This is disappointing coming from a company with such a strong brand. Plus, that customers are reluctant to spend is not reflective of a broad sector issue. This was not evident according to Qualcomm's report. Nor was it felt by Broadcom , which just posted 14% increase in revenue and $251 million in net income. Both figures topped analysts' estimates.
While Broadcom's strong performance supports the premium investors are paying for the stock, why are shares of Texas Instruments trading at a P/E of 22.45, whereas Qualcomm's is 17.71? For that matter, that these shares are trading at double the P/E ratio of Intel is too much of a wager by investors. Especially since Texas Instruments just issued revenue guidance that represents 6% sequential decline, arriving well below Street estimates.
As rivals are ramping up product portfolios and positioning for a market recovery, Texas Instruments is stuck figuring out ways to reverse its revenue slide, which has now spanned five quarters. And thus far, the company has not shown that it can stop the bleeding. Unlike Broadcom and Qualcomm, Texas Instruments does not have the strong relationship with device manufacturers such as Apple and Samsung. This means the bleeding is likely to continue.
Still scratching my head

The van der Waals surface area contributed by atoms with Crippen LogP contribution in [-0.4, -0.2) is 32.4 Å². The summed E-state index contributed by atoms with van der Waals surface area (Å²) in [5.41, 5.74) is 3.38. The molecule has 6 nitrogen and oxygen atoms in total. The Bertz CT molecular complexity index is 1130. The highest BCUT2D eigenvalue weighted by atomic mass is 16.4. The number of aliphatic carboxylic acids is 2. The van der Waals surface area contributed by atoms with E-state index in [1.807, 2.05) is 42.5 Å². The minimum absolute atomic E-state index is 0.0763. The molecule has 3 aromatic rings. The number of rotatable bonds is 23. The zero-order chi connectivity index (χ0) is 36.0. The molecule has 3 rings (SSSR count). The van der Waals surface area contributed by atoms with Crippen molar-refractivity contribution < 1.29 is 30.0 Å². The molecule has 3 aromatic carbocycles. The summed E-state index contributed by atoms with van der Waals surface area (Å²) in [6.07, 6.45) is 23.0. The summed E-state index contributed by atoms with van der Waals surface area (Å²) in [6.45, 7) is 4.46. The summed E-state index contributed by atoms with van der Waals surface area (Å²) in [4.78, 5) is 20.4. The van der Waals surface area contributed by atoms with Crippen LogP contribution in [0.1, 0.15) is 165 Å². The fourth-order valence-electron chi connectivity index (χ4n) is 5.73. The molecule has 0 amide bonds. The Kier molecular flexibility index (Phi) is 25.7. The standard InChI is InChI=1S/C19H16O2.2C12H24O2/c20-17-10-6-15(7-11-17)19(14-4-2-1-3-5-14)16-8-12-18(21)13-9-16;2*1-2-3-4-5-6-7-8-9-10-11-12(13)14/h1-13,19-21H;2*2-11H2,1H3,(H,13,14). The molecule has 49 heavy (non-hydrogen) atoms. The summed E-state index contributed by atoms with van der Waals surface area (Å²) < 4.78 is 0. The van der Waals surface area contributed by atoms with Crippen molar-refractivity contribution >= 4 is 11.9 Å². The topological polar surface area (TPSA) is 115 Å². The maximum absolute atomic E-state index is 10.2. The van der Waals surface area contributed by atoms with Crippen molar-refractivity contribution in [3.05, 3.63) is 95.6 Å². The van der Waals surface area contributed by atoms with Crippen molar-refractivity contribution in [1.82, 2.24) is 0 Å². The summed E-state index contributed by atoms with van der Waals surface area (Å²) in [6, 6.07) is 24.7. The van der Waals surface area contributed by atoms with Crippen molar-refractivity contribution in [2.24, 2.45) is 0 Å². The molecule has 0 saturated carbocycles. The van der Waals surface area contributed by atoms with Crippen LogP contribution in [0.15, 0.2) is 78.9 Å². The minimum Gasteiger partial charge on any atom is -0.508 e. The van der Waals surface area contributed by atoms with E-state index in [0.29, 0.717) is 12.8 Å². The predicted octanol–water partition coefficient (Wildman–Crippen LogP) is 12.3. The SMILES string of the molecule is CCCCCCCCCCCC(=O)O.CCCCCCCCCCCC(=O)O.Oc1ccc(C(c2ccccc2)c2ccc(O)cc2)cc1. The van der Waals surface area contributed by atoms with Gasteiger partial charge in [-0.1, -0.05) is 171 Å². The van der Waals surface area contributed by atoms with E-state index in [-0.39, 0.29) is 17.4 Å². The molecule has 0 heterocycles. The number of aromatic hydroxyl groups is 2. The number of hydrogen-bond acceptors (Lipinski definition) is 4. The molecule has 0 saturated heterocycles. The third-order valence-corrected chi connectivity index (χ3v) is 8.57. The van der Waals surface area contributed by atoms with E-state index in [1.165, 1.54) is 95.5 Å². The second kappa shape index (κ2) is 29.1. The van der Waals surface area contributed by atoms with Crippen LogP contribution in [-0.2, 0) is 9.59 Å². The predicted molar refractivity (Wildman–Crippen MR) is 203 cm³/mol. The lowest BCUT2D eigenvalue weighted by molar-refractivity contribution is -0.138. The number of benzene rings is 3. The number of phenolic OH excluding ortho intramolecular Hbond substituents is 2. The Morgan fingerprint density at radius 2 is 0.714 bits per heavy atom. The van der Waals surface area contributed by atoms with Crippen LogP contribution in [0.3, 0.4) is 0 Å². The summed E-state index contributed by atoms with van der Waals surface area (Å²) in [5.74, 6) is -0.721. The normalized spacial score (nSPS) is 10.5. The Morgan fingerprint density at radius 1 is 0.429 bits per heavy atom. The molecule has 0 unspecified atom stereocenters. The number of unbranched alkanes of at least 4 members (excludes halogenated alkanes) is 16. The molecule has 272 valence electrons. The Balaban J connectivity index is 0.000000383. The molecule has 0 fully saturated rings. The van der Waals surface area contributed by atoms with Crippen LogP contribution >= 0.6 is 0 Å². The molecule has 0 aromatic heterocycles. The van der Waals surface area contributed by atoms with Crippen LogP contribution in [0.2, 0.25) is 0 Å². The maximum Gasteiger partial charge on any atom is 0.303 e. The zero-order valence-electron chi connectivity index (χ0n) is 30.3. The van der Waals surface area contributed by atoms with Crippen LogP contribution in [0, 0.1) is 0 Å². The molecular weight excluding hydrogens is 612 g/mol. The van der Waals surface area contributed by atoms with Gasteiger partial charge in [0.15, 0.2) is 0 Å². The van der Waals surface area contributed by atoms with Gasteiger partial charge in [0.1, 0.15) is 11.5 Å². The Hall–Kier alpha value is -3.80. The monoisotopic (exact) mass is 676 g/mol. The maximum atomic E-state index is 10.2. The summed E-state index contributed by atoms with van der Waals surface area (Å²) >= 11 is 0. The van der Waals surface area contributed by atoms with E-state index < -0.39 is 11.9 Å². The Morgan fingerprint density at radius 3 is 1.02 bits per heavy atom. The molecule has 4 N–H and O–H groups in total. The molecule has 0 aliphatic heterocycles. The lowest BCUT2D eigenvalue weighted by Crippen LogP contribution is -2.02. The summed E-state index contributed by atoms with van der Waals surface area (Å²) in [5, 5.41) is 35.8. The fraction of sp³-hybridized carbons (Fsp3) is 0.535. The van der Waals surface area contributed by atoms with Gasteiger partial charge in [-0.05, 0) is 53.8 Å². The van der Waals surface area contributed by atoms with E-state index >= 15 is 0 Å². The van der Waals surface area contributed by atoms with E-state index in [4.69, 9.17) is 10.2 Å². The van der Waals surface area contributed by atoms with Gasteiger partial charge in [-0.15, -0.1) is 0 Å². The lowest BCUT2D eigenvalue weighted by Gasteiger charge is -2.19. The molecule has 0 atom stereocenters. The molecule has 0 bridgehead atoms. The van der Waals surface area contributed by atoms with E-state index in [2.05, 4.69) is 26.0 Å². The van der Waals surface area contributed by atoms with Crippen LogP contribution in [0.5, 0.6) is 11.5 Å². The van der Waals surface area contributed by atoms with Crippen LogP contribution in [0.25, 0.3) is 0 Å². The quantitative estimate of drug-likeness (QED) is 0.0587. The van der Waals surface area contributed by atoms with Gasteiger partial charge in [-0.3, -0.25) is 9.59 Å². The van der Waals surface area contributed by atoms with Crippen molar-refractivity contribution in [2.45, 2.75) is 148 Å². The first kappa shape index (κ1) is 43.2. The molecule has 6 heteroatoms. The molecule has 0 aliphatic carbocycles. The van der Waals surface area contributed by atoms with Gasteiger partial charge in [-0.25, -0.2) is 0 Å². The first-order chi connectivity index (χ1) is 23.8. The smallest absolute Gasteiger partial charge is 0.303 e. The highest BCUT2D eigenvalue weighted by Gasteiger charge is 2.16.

The relationships with Apple and Samsung means that Broadcom and Qualcomm enjoy a combined 50% exposure to the smartphone market. This is even though mobile devices only represent a portion of their respective revenue. Plus, Intel is beginning to gain ground in this area. Although this has been a popular cited bear argument against Intel, that's not so much the case anymore.
The company has spent 14% more in research and development helping to shore up its mobile position. As a result, Intel is expected to unveil LTE-compatible chips later in the year. These chips will allow the company to power more smartphones and seek more growth opportunities in tablets, whereas Texas Instruments has had no such plans.
For these shares to make sense in the long term, I think Texas Instruments needs to be more "instrumental" in mobile. In the meantime, while I do believe that Texas Instruments deserves the benefit of the doubt, I'm nonetheless amazed by its price. If these shares were at least trading on par with Qualcomm, it would not be as big of a deal. All things being equal, the stock is overvalued by 15%. That it still carries this level of premium is a head-scratcher.
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The article Investors Are Betting Too Much on Texas Instruments originally appeared on Fool.com.Fool contributor Richard Saintvilus owns shares of Apple. The Motley Fool recommends Apple and Intel. The Motley Fool owns shares of Apple, Intel, and Qualcomm. Try any of our Foolish newsletter services free for 30 days. We Fools may not all hold the same opinions, but we all believe that considering a diverse range of insights makes us better investors. The Motley Fool has a disclosure policy.